The Federal Plant Pest Act (PPA) defines a plant pest as "any living stage (including active and dormant forms) of insects, mites, nematodes, slugs, snails, protozoa, or other invertebrate animals, bacteria, fungi, other parasitic plants or reproductive parts thereof; viruses; or any organisms similar to or allied with any of the foregoing; or any infectious substances, which can directly or indirectly injure or cause disease or damage in or to any plants or parts thereof, or any processed, manufactured, or other products of plants..."  This act was replaced as part of the Agricultural Risk Protection Act, which became law in June 2000.
So we have pests in many of our gardens. You can treat them like a pest and kill them, or in some cases, choose to eat them. Good Luck either way!
Recipe: Escargots au beurre d’ail (Escargot in butter and garlic)
1 tablespoon (6 grams) parsley, finely minced 1 teaspoon (6 grams) shallot, finely minced 1 tablespoon (9 grams) garlic, finely minced 1/4 teaspoon (2 grams) salt 1/4 teaspoon (1 gram) freshly ground black pepper 1/2 tablespoon white wine 1 teaspoon cognac a dash of nutmeg 6 tablespoons (90 grams) butter, softened 12 escargots de Bourgogne
Pound parsley, shallot and garlic in a mortar into a paste. Combine with salt, pepper, wine, cognac, and nutmeg. Combine with butter. Alternately, place parsley, shallot, garlic, salt, pepper, wine, cognac, and nutmeg in the bowl of a mini-food processor and process until minced. Add butter and process to combine.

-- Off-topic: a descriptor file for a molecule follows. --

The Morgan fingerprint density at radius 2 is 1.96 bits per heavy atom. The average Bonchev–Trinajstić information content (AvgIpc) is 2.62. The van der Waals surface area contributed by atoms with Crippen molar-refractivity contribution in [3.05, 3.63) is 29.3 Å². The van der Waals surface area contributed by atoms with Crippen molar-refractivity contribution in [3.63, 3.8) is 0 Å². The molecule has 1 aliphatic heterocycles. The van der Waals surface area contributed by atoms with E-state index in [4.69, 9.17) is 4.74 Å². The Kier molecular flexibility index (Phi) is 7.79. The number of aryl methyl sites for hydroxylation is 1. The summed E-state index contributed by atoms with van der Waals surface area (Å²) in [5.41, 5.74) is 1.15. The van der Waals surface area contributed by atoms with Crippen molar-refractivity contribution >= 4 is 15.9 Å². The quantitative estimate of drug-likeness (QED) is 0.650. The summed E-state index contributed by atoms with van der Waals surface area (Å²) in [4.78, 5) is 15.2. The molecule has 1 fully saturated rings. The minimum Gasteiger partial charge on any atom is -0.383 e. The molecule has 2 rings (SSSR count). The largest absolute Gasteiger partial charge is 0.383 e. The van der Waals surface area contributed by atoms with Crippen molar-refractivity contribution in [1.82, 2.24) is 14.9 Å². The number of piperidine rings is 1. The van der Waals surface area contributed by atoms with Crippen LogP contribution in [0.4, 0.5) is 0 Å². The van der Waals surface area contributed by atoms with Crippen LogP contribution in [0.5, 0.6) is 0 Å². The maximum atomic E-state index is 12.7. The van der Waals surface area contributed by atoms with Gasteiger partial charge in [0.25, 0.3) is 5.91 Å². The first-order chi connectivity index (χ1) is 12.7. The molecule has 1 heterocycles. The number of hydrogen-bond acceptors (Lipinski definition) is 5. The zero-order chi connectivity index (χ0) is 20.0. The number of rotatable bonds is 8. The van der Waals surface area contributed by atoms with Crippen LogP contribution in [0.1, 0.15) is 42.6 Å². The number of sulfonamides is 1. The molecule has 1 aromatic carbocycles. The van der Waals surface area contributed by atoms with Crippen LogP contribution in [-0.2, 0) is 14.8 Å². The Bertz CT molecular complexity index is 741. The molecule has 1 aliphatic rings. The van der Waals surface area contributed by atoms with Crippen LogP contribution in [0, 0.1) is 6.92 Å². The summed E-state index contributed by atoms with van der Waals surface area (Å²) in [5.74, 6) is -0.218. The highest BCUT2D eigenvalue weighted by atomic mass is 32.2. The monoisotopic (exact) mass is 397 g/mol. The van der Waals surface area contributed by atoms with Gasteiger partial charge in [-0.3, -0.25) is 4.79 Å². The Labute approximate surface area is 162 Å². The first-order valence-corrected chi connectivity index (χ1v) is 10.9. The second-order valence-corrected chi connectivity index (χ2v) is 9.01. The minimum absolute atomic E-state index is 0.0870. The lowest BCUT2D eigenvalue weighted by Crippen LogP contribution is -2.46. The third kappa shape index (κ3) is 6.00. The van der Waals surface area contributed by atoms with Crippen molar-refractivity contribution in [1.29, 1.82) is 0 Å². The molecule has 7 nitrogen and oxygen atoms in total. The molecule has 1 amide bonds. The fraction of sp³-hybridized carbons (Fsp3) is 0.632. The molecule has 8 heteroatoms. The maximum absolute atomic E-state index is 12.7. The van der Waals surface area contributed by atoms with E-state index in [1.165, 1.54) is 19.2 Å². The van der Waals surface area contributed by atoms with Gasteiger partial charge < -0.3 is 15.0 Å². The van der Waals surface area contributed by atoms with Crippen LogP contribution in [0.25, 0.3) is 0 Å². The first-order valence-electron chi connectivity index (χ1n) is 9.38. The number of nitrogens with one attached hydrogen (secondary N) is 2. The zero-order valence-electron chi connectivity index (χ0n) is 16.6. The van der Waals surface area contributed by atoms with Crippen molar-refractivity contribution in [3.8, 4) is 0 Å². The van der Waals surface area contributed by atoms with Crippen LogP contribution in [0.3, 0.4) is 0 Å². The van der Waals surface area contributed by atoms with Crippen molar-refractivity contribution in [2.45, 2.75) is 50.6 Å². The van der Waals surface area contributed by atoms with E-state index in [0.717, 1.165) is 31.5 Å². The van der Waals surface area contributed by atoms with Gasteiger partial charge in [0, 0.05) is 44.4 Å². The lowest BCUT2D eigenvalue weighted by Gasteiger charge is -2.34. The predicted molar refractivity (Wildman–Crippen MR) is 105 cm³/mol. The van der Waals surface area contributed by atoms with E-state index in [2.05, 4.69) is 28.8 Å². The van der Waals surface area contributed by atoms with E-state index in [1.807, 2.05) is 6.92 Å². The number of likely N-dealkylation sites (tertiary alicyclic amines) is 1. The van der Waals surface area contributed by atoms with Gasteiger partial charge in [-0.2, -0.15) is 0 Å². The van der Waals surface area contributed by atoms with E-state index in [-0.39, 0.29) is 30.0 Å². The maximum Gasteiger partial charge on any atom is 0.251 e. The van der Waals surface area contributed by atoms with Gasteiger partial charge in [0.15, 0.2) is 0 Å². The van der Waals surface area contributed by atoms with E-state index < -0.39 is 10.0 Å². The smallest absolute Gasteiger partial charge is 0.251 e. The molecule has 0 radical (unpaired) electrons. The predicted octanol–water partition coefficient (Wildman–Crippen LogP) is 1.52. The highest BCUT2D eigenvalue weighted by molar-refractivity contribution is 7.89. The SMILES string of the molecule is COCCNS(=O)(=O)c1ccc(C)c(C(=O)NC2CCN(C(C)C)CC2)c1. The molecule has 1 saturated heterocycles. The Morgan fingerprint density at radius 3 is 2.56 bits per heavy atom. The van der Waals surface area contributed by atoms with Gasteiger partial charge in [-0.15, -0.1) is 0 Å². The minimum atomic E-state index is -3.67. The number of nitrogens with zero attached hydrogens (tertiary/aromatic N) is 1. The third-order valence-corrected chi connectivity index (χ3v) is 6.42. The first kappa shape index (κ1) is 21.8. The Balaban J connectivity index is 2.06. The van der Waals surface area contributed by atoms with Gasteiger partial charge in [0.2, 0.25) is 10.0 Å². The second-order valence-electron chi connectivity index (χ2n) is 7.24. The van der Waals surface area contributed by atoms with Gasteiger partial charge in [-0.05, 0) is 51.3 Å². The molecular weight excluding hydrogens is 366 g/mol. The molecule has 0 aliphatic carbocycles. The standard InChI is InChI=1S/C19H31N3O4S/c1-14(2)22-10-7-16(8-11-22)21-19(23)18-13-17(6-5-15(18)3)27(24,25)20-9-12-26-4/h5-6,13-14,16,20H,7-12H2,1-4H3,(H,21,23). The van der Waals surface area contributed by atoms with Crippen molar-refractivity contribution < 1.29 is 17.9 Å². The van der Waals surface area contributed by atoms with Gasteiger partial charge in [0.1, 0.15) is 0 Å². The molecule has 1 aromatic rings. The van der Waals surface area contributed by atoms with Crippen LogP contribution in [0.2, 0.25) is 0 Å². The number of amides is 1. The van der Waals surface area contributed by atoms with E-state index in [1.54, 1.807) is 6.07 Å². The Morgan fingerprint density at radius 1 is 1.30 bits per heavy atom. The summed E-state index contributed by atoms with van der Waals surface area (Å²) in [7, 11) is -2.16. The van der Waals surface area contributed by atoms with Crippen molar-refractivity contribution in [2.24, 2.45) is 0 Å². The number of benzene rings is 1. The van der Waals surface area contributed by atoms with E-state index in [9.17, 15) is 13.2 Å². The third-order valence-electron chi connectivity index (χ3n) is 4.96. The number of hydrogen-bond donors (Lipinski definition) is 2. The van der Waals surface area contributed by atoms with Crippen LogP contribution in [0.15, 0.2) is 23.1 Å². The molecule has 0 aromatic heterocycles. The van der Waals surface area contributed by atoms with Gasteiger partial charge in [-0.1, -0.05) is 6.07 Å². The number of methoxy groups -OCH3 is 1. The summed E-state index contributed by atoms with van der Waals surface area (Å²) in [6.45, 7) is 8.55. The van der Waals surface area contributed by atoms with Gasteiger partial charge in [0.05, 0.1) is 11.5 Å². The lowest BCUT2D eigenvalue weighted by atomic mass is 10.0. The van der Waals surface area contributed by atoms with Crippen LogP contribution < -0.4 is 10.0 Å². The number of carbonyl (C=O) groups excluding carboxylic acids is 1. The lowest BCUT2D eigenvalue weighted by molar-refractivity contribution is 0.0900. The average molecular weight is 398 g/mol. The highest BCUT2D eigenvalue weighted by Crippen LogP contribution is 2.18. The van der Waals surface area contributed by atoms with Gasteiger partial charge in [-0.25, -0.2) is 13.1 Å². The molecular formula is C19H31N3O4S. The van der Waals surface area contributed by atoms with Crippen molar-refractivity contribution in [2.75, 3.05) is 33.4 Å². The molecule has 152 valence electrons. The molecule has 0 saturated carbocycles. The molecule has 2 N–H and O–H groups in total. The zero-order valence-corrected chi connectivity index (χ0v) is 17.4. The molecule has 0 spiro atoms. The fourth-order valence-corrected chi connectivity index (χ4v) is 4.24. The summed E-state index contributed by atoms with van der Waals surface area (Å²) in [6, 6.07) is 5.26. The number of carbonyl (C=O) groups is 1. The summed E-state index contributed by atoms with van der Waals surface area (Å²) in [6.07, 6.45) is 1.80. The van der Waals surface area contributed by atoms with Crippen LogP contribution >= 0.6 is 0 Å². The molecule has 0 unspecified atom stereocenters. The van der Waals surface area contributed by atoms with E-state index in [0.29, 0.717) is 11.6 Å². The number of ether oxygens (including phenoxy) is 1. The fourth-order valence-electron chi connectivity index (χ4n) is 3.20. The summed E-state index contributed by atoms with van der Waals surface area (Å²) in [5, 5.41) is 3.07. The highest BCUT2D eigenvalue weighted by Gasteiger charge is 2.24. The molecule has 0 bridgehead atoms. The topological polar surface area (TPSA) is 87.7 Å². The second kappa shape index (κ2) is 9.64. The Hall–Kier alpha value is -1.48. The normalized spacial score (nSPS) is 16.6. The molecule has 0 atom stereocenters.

Preheat oven to 450° F.
Arrange snails in individual wells of escargot plates. Top each with 1/12 of the escargot butter. Bake for 9 minutes, or until snails are warm.
Photo credits Escargot bordeaux.jpg is licensed under the Creative Commons Attribution 3.0 Unported License. The author is Kadooshka. Helix aspersa on greens GNU Free Documentation License, Version 1.2 Planorbis shells is in the public domain Planorbis on rock, GNU Free Documentation License, Version 1.2 A Snail (Helix aspersa) in Balboa Park is in the public domain. www.pdphoto.org Grapevine snail (Helix pomatia) GNU Free Documentation License, Version 1.2 Common variety snail Helix aspersa is licensed under Creative Commons Attribution 2.0 License. Slug, GNU Free Documentation License, Version 1.2 Escargot Appetizer with Fork, iStockphoto #: 8170769, Used by Permission Snail on Salad, iStockphoto #: 1965750 Used by Permission Salt shaker over snails iStockphoto #: 2899323 Used by Permission Strolling snails, iStockphoto #: 1824684 Used by Permission Market snails in Italy, GNU Free Documentation License, Version 1.2
About Darius Van d'Rhys
I have a 'growing my own food' obsession that comes from my overlapping interests in cooking, nutrition and gardening. I am also a "teacher", a writer, a builder… and a craftsperson and... and… and many other things, LOL. In fact, I guess I am a generalist, and a Seeker.
I live in the southern Appalachian Mountains on a hillside with a creek in front, and drive a 15 year old truck I lovingly call “My Farmer’s Ferrari.”